Indian students in the midst of preparations to study overseas are running into stumbling blocks in the process due to the government’s sudden decision to render all 500 and 1,000 rupee notes valueless from last month, said education agents based in India.
India’s Prime Minister Narendra Modi said the decision was made in a bid to crack down on corruption, people with unaccounted wealth, and counterfeiting of notes.
The country is primarily a cash economy, but Modi is pushing for a transition to a cashless society, saying: “It’s correct that a 100 percent cashless society is not possible. But why don’t we make a beginning for a less-cash society in India? We can gradually move from a less-cash society to a cashless society.”
— The PIE News (@ThePIENews) December 15, 2016
Speaking to the agents, The PIE News reported that they don’t believe the international education sector will suffer long-term setbacks from the change, but students currently getting ready to study abroad are facing problems with crucial payments, such as visas and tuition fees.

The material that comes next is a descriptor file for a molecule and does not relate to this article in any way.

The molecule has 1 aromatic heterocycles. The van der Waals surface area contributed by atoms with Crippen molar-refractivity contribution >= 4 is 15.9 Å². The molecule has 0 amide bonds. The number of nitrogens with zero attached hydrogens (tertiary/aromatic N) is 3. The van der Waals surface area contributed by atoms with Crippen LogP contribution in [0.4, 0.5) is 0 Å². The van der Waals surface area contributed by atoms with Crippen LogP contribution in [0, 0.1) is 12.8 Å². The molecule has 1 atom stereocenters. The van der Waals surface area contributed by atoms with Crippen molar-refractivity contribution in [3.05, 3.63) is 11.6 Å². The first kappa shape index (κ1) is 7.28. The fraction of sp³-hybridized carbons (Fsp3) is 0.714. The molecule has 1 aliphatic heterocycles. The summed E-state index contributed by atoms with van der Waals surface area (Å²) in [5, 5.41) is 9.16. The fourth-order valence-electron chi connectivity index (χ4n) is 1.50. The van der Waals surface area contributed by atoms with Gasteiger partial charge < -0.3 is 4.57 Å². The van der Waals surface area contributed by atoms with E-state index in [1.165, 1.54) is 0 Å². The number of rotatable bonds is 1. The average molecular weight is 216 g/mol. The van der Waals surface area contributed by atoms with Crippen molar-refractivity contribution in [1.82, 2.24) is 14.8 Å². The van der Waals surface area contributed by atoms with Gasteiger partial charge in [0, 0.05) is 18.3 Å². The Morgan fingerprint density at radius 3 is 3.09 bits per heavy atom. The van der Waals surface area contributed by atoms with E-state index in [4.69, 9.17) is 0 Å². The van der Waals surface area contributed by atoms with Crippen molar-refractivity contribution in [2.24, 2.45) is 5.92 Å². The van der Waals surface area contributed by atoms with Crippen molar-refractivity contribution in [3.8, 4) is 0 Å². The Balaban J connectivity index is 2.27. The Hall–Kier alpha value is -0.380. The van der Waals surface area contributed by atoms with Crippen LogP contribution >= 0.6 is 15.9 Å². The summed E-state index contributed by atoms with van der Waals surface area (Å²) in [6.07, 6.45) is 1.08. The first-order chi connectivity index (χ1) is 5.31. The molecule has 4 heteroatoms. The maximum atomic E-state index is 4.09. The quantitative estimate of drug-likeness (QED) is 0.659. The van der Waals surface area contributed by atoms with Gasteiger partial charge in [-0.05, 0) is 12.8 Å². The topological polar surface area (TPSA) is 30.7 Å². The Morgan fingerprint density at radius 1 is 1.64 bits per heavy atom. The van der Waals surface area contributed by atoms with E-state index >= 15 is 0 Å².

A daily limit has been imposed on the amount of cash an individual can withdraw from their bank account, and the lack of cash is putting the pressure on students and their families, as their funding options have been significantly reduced.
Sonya Singh, managing director of SIEC, an international education consultancy, said: “Nobody had cash to pay VFS [the visa application service partnered with the UK government], so they had called us up asking if we could arrange for cash to pay on their behalf to VFS to get the visa services.”
— Study International (@Study_INTNL) November 30, 2016
To help with the backlog of payments, VFS has begun to accept bank orders, but even then, banks have been prioritising changing currency over processing bank transfers due to the volume of people needing to change their now-worthless notes.
Singh explained that usually, relatives or family friends living overseas will help pay for a student’s tuition fees upfront, and the student’s family will repay them in cash.
However, with the demonetisation exercise, this method is no longer an option for many students.
But the sector is expected to recover and stabilize in due time – Abhijit Zaveri, managing director of Career Mosaic, said, “Eventually it’s going to be more positive. On the shorter term, it’s going to be a little bit negative.”
Image via Reuters